Live Science Verdict
Sony’s second attempt at VR is a comfortable evolution of its predecessor. With stunning fidelity, thoughtful haptics and a simple set-up process, immersion is just a few button presses away.
Headset and controller rumble heighten VR atmosphere and immersion
Very comfortable and adjustable fit
Ultra high-fidelity lenses
Not compatible with the original PSVR library
The in-box audio solution is not great
You need a PS5 to play it
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Resolution: 2000 x 2040 per eye
Field of view: Approx. 110 Degrees
Refresh rate: up to 120Hz
Controllers: PSVR 2 Sense Controllers (included), USB Type-C input, headset feedback, adaptive triggers and eye tracking
Whether you’re an old hand at VR or looking to get into the complicated world of virtual reality, Sony’s much improved second headset, the PlayStation VR2, offers a high-quality, easy-to-use introduction to the medium that maintains all of the immersive fun while removing much of the associated noise. Touting a respectable launch library of some of VR’s greatest hits as well as the promise of more exclusives to come, the PSVR2 is one of the more welcoming headsets on the market.
Delivering incredible 4K 120Hz visuals and thoughtfully tuned and engaging haptic feedback, the PSVR2 sits comfortably among the best VR headsets (opens in new tab) available to consumers, even if it does come with some important caveats.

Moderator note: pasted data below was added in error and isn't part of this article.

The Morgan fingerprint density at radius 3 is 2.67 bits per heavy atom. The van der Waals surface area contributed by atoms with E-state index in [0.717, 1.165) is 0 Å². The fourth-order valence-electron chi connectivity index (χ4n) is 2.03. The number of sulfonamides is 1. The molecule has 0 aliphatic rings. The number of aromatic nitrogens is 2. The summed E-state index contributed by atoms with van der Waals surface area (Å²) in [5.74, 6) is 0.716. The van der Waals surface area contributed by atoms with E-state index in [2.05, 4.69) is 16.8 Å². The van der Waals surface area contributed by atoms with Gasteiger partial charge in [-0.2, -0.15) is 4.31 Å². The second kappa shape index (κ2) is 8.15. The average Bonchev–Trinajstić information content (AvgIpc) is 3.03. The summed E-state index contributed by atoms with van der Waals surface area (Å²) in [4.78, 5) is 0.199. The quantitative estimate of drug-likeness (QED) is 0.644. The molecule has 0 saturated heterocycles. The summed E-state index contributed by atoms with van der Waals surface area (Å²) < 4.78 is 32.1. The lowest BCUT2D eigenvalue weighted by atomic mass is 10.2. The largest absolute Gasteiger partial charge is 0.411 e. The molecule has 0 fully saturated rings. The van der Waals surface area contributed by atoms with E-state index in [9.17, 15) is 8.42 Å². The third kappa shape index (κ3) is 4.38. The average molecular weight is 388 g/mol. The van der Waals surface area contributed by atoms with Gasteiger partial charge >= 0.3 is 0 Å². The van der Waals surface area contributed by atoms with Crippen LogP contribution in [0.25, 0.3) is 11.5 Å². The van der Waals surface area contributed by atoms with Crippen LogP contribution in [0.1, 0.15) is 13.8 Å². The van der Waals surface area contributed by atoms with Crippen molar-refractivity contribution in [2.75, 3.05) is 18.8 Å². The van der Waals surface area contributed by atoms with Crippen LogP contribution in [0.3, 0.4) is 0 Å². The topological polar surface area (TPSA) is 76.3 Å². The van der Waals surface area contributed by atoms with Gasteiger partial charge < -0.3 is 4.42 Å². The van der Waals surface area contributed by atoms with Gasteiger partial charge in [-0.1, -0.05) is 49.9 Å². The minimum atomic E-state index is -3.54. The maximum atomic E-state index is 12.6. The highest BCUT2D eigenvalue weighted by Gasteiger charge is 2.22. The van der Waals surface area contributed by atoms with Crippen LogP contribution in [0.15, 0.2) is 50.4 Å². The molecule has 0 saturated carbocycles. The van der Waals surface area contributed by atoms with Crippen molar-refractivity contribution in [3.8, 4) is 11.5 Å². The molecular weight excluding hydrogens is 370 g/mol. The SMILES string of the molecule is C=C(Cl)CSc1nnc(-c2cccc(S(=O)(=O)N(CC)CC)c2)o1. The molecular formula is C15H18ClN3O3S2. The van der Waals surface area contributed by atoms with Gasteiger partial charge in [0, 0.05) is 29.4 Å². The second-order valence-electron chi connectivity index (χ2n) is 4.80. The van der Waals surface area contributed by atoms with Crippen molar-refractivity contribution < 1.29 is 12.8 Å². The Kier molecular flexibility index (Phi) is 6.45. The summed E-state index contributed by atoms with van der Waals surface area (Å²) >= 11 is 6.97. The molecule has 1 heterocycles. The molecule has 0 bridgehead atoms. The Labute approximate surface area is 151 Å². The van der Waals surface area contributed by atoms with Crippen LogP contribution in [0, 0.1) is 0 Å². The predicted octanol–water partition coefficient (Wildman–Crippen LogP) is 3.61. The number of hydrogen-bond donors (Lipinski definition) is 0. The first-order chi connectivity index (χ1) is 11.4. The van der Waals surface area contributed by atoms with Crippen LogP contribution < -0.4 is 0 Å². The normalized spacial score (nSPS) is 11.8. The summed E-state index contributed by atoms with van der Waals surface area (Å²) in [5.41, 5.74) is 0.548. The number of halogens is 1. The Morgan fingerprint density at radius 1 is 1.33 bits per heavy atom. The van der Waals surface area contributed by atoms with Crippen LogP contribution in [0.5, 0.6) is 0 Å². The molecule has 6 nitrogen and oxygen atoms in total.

PlayStation VR2: Design
The design of the PlayStation VR 2 is quite the upgrade from its 2016 predecessor. The headset itself is light and easy to transport and features a hard, relatively sturdy outer shell that encases soft cushions covering the front and back of the head. While its appearance may resemble many other headsets you’ve already seen, the PSVR2 sneaks in a valuable set of adjustable settings that, when tinkered with, ensure maximum comfort when playing.
Those with glasses will be relieved to hear that even with my large round frames, there was plenty of room, and no pinching or light leaking from the sides, thanks to the flexible silicon rim connecting the lenses to my face. The rim, in conjunction with a thin, difficult-to-notice ventilation fan, also works to keep the face cool and allows fresh air to move around the headset, keeping fog at bay and making workouts and high-intensity games that little bit easier.
The PSVR2 swaps out the numerous, cumbersome connection boxes and cables of its processor for one simple USB-C input that you plug into the front of the PS5. This means you’ve only got one wire to think about when you’re losing yourself to the rhythm of Rez Infinite.